Somewhere deep in the diaries of Zhou Xiaochuan (China’s chief monetary officer) resides profound admonitions to strong to admit, namely that economic laws are real and cannot be surmounted for long. Outspoken, even blunt toward the end of his tenure, he recently wrote on China’s own central bank website that “China had accumulated hidden, complex, sudden, contagious risks.” As American China-watchers have known for decades, the nature of China’s political regime is the source of its financial, monetary vulnerabilities.
Another way of describing China’s source of risk is the dominant share government has in the allocation of capital. Assets held by poorly regulated shadow lending has dropped but it remains a deep source of anxiety for Xi Jinping.
Nevertheless, with Xiaochuan governorship of the Central Bank ending, he rhetoric is deeply countercyclical, even pessimistic. Perhaps he knows the limits China’s own political class has for reform.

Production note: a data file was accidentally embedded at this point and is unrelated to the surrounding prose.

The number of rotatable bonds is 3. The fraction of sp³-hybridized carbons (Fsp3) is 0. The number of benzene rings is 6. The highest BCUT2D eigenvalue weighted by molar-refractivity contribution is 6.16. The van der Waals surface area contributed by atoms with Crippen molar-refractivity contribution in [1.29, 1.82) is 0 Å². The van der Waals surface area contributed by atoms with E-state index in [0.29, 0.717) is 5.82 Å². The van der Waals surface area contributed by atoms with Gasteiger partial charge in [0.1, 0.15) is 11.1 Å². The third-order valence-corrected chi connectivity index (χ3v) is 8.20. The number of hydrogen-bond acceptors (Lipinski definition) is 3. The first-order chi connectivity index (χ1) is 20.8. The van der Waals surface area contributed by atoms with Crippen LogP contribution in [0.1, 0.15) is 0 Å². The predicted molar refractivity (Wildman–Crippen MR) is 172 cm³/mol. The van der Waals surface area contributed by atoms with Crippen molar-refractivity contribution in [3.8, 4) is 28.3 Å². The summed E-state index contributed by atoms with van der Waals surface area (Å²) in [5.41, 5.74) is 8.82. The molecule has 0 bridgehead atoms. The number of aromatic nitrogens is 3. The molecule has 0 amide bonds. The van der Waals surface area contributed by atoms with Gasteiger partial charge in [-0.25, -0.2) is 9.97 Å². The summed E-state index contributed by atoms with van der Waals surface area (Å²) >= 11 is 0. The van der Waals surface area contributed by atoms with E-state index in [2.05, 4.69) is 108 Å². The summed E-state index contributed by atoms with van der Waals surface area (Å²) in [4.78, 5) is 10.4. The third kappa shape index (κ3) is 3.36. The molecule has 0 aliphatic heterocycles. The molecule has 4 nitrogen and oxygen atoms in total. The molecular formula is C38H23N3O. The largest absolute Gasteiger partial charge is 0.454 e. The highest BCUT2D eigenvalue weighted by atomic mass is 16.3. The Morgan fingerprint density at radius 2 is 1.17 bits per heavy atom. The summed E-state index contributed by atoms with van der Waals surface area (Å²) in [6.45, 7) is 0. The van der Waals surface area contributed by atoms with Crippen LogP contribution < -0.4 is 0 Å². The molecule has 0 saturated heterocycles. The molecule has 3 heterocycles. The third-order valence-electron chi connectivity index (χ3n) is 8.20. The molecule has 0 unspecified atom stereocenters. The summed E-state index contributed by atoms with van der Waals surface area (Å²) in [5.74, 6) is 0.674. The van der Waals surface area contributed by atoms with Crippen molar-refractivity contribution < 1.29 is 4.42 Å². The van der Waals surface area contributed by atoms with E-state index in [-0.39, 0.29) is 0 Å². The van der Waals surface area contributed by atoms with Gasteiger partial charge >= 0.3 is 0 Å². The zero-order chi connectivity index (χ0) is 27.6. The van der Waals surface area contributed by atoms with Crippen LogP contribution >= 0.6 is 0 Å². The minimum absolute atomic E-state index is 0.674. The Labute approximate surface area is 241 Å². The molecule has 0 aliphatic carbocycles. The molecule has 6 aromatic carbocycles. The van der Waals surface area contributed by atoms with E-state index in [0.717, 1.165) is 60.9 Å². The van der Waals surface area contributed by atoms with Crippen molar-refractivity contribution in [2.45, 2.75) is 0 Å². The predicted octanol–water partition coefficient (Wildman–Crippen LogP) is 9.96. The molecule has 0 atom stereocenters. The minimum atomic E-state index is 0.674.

Zhou continues to admonish Beijing’s leadership to open China’s capital account, if only to leverage America’s own financial system while pushing Chinese financial markets toward norms that openly favor symmetry with global market forces. China’s currency isn’t convertible into anything and its market regime is closed. Permitting freer trade throughout Asia in Beijing’s currency will tamper down the very militancy demonstrated in its southern littoral.
Here’s a difficult truth to handle, but one that remains essential IF China is to open up its monetary, financial markets toward reform: Beijing’s plutocrats ultimately dictate monetary policy, and they rarely if ever think outside of Beijing’s interests.
Get ready for a long, difficult, opaque road toward reform.